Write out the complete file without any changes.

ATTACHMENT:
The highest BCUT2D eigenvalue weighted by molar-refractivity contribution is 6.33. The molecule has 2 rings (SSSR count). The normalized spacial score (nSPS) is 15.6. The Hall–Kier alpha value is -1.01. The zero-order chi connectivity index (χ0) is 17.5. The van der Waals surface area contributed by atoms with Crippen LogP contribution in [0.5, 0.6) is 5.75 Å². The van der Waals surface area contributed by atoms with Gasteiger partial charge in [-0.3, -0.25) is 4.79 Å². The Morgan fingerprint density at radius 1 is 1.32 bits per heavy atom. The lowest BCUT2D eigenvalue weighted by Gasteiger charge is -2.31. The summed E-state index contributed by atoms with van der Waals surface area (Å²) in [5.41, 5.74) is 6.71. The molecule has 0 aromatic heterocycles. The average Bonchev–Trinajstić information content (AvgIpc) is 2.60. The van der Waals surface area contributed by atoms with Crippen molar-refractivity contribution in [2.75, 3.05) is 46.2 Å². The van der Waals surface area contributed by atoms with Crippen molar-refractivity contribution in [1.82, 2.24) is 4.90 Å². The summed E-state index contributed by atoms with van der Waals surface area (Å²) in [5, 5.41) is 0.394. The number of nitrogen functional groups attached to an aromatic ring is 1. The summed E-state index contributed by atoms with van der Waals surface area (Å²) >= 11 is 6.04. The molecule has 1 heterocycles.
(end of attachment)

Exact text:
The highest BCUT2D eigenvalue weighted by molar-refractivity contribution is 6.33. The molecule has 2 rings (SSSR count). The normalized spacial score (nSPS) is 15.6. The Hall–Kier alpha value is -1.01. The zero-order chi connectivity index (χ0) is 17.5. The van der Waals surface area contributed by atoms with Crippen LogP contribution in [0.5, 0.6) is 5.75 Å². The van der Waals surface area contributed by atoms with Gasteiger partial charge in [-0.3, -0.25) is 4.79 Å². The Morgan fingerprint density at radius 1 is 1.32 bits per heavy atom. The lowest BCUT2D eigenvalue weighted by Gasteiger charge is -2.31. The summed E-state index contributed by atoms with van der Waals surface area (Å²) in [5.41, 5.74) is 6.71. The molecule has 0 aromatic heterocycles. The average Bonchev–Trinajstić information content (AvgIpc) is 2.60. The van der Waals surface area contributed by atoms with Crippen molar-refractivity contribution in [2.75, 3.05) is 46.2 Å². The van der Waals surface area contributed by atoms with Crippen molar-refractivity contribution in [1.82, 2.24) is 4.90 Å². The summed E-state index contributed by atoms with van der Waals surface area (Å²) in [5, 5.41) is 0.394. The number of nitrogen functional groups attached to an aromatic ring is 1. The summed E-state index contributed by atoms with van der Waals surface area (Å²) >= 11 is 6.04. The molecule has 1 heterocycles.